"Wavescan" is a weekly program for long distance radio hobbyists produced by Dr. Adrian M. Peterson, Coordinator of International Relations for Adventist World Radio. AWR carries the program over many of its stations (including shortwave). Adrian Peterson is a highly regarded DXer and radio historian, and often includes features on radio history in his program. We are reproducing those features below, with Dr. Peterson's permission and assistance.
Wavescan, July 30, 2006
Singapore on Shortwave Part II - The BBC Far Eastern Relay Station
The BBC Far Eastern Relay Station
About three months ago we presented the lengthy and very interesting story of radio broadcasting on the island of Singapore. That story was complete, except for the story of the BBC, the British Broadcasting Corporation. This is the topic for today's story, the BBC Far Eastern Relay Station.
BBC London Makes Overtures for Singapore Station
Let's go back to the year 1937, and that was the year in which the BBC began to give consideration to establishing a shortwave relay station in Asia. They began to make overtures to the commercially owned radio station, BMBC, the British Malaya Broadcasting Corporation, in Singapore. The intent was to buy this station and then to upgrade it into an international shortwave relay station to carry BBC programming to the growing radio audiences in Asia. These negotiations seemed to move a bit slowly, but considerable progress was made ultimately. A QSL letter received in Australia in 1940 identified the station simply as "Broadcast Station," seeming to indicate that by this time there was some confusion as to the exact status of this station.
In 1939, plans were made to install a 100 kw. shortwave unit at the new transmitter base still under construction at Jurong, near the now famous Jurong Bird Park. The large Marconi transmitter from the Chelmsford factory in England was sent out by ship late in the year 1940, but the ship was torpedoed and sunk en route. Soon afterwards, a 50 kW RCA transmitter was sent out from the United States, but when the equipment was received in Singapore it was discovered that the power transformer was designed for the 110 volt 50 cycle power system in America, not the 240 volt 60 cycle power system in Singapore. At the end of the year 1941, it was announced that work on the shortwave station at Jurong was almost complete; but, there were no large shortwave transmitters.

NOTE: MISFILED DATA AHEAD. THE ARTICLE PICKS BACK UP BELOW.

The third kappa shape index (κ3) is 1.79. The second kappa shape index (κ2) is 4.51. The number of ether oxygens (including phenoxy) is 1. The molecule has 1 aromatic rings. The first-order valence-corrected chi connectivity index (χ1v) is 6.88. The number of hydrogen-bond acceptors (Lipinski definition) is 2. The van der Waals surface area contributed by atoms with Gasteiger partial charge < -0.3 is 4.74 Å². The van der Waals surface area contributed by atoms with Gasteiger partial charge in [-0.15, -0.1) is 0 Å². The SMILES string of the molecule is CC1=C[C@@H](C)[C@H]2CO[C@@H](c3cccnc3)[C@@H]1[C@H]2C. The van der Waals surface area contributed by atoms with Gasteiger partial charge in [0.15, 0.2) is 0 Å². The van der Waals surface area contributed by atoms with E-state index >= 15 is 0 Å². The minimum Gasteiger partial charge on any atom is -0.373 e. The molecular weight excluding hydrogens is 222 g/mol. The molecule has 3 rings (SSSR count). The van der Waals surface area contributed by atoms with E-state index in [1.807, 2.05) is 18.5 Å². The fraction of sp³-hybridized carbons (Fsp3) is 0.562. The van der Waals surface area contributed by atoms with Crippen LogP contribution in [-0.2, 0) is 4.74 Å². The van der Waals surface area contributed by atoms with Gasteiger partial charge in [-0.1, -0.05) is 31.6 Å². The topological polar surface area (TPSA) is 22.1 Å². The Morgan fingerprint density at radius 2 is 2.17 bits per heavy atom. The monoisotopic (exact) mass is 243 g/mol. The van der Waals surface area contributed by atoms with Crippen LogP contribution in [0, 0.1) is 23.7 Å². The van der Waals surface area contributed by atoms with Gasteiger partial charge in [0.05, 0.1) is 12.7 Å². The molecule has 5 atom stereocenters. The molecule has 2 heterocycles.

Penang Transmitter Moved to Singapore
In August 1942, ZHJ, the 7½ kw. Marconi transmitter at Penang, was transferred to Singapore and installed at Jurong where it went on the air as "Radio Shonan" with programming beamed to Australia. The last known broadcast as "Shonan Radio" took place on February 3, 1945.
Singapore Station Re-activated
Soon afterwards, radio staff from British radio stations in Delhi India and Colombo Sri Lanka were transferred to Singapore to re-activate the radio station with whatever equipment was still available. This station was then re-opened as BMA, the British Military Administration, in October 1945. It was noted in Australia on four different shortwave channels, and also on mediumwave 1333 kHz.
At this stage, three different organizations were noted on air, each with its own programming, and all using the same facilities. These were BMA British Military Administration, SEAC South East Asia Command, and BFEBS British Far Eastern Broadcasting Station. All three organizations issued QSL cards to verify reception reports. The SEAC usage of the station was concluded at the end of June 1946 and at the same time BMA officially became Radio Malaya, and that of course is a long story for another occasion.
Initially, BFEBS produced its own programming in the older studios located in Cathay Building, but on January 30, they moved into their own studios at Caldecott Hill on Thomson Road. Network programming in area languages was identified in the color schemes, as Purple and Orange. Off air relays of the BBC in England began five months later.
A total of four shortwave transmitters, 10 kw. units with the model number SWB-11, were shipped from India, and these were installed at Jurong and activated progressively, beginning in January 1946.
In mid 1948 it was announced that the BBC in London would take over the BFEBS station in Singapore as the BBC's first overseas base, and this change in ownership was finalized on August 8.
Big New Station for Malay Peninsula
However, in addition to the BBC developments in Singapore, there were simultaneous developments on the Malay peninsula. The original concept of installing a 100 kw. shortwave transmitter at Jurong was cancelled due to the fact that the new airport was nearby and the tall antenna towers would prove to be a hazard to aircraft maneuvers. In mid 1946 the BBC commissioned a site survey in Johore state, just across from Singapore, for the construction of a massive, high powered, shortwave relay station. Just one year later, a large tract of land near Tebrau was procured, 450 acres of jungle and small rubber plantations.
Plans for this new BBC relay station called for two transmitters at 100 kw. and four at 7½ kw., with a total of twenty antennas. A little more than three years later, the new facility was ready for the installation of the electronic equipment. During the Christmas season in the year 1950, the first 100 kw. transmitter was activated, followed by the second 100 kw. unit just one month later. Subsequently, the four smaller units at 7½ kw. were also installed and activated.